The kunstenfestivaldesarts has reached another level of excellence with Mariano Pensotti’s world premiere “Cuando vuelva a casa voy a ser otro” (“When I come home, I will be someone else”) yesterday night at Theatre Varia in Brussels.
The plot, divided in several chapters, is rather complex, but very understandable. The production is certainly very innovative due to the use of conveyor belts, up to four, that rather than setting the scene in front of you take the actors and props smoothly but constantly towards you. It might seem slightly disturbing during the first minutes but you get used to it quicker than you can imagine. The young Argentine playwright Pensotti, who has created more than fifteen performances in the last ten years, has written a story that, although full of thought-provoking ideas, is no metaphysical drama.
As it might happen in any election (today in Spain, this week in Ireland, this month in U.K, or this year in Argentine) one of the characters is a politician who looses only for a difference of one hundred votes. “It could have been a big change, for me, not for the people”. That outcome could have been used as a pretext to discuss about fate, or hazard, but Pensotti chooses identity as the leitmotif of the play. How does the result affect the image I have of myself, my personal identity? Obviously, you have not changed, but, perhaps because of an imponderable (a bomb or a leak you cannot control) you become the one who was going to be mayor but who failed. Another character, who participates in a TV song contest, is cruelly dismissed as an amateur. She is badly affected but, eventually, she will come back to this same TV show as the guest star.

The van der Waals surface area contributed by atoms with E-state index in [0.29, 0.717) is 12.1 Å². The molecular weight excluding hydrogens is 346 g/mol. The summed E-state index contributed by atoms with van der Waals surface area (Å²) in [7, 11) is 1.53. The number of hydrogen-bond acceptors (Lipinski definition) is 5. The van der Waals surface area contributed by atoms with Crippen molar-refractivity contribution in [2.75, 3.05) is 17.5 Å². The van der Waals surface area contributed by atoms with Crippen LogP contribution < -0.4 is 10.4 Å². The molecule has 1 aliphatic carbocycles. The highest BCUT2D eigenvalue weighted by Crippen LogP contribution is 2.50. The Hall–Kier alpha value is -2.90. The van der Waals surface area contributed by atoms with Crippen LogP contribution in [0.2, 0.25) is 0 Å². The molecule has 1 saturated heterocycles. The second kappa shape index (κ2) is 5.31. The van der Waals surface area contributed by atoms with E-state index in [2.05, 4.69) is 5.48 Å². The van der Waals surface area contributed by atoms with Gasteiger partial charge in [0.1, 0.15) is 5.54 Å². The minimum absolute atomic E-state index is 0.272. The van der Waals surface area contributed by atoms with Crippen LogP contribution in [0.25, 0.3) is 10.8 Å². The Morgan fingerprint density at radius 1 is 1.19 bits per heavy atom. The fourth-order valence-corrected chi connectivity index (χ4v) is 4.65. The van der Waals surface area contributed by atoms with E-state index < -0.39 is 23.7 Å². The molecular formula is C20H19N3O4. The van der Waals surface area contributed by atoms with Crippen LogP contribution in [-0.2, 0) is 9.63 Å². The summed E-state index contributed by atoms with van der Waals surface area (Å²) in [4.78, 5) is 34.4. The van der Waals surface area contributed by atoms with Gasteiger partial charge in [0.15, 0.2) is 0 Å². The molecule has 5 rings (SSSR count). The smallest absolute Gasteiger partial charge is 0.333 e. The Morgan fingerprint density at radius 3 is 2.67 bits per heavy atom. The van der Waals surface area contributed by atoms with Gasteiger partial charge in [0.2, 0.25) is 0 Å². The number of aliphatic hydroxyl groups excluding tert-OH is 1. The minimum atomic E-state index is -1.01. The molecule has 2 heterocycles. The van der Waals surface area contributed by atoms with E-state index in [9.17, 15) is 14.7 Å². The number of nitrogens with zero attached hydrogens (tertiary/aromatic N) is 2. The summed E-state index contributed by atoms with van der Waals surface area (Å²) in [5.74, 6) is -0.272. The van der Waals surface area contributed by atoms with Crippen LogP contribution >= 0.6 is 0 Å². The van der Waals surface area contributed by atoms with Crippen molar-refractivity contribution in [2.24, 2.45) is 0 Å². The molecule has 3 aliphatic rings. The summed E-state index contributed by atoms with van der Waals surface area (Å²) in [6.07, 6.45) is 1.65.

Some people, all of us perhaps, find an identity that they think suit them and play it ad nauseam. That politician who lost the election could have become a parody of himself if he or she had won and stayed in power for too long. That funny tune you composed with your friends a summer in a garage might turn out to be the main source of your income, the basis of your public image and the most hated part of yourself. We desperately look for an identity we find pleasing for ourselves and the others but the fact that it might become permanent and inescapable might turn out to be a life sentence.
The play is not only about how we change the perception of ourselves according to unpredictable successes or failures, the endless search for public recognition, the thousand tricks that our capricious memory can play on us… it is much, much more. You still have three more performances in Brussels to draw your own conclusions.
Image credit © KFDA